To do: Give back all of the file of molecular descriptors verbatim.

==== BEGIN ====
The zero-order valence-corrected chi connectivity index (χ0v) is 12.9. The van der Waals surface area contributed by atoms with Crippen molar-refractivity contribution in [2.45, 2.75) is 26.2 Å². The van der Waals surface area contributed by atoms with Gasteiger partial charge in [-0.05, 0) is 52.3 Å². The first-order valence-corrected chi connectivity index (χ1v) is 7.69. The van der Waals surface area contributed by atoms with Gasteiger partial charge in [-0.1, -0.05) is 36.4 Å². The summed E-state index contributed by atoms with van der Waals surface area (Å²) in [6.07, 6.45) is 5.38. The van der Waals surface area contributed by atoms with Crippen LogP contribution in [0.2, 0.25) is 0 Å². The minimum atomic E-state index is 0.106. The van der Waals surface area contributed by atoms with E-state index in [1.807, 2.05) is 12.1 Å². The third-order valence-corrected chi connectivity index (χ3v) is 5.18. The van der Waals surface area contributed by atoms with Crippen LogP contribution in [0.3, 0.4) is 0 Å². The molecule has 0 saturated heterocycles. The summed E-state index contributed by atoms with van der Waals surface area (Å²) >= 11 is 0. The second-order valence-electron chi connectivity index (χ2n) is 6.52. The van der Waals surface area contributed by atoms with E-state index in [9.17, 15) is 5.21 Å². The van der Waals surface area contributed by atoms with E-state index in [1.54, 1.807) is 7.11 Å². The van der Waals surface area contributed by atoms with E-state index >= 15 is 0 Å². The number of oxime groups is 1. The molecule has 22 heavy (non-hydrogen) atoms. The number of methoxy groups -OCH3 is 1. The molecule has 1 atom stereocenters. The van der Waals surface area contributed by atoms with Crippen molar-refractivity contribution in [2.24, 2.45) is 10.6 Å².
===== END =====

The zero-order valence-corrected chi connectivity index (χ0v) is 12.9. The van der Waals surface area contributed by atoms with Crippen molar-refractivity contribution in [2.45, 2.75) is 26.2 Å². The van der Waals surface area contributed by atoms with Gasteiger partial charge in [-0.05, 0) is 52.3 Å². The first-order valence-corrected chi connectivity index (χ1v) is 7.69. The van der Waals surface area contributed by atoms with Gasteiger partial charge in [-0.1, -0.05) is 36.4 Å². The summed E-state index contributed by atoms with van der Waals surface area (Å²) in [6.07, 6.45) is 5.38. The van der Waals surface area contributed by atoms with Crippen LogP contribution in [0.2, 0.25) is 0 Å². The minimum atomic E-state index is 0.106. The van der Waals surface area contributed by atoms with E-state index in [1.807, 2.05) is 12.1 Å². The third-order valence-corrected chi connectivity index (χ3v) is 5.18. The van der Waals surface area contributed by atoms with Crippen LogP contribution in [0.3, 0.4) is 0 Å². The molecule has 0 saturated heterocycles. The summed E-state index contributed by atoms with van der Waals surface area (Å²) >= 11 is 0. The second-order valence-electron chi connectivity index (χ2n) is 6.52. The van der Waals surface area contributed by atoms with E-state index in [9.17, 15) is 5.21 Å². The van der Waals surface area contributed by atoms with E-state index in [1.54, 1.807) is 7.11 Å². The van der Waals surface area contributed by atoms with E-state index >= 15 is 0 Å². The number of oxime groups is 1. The molecule has 22 heavy (non-hydrogen) atoms. The number of methoxy groups -OCH3 is 1. The molecule has 1 atom stereocenters. The van der Waals surface area contributed by atoms with Crippen molar-refractivity contribution in [2.24, 2.45) is 10.6 Å².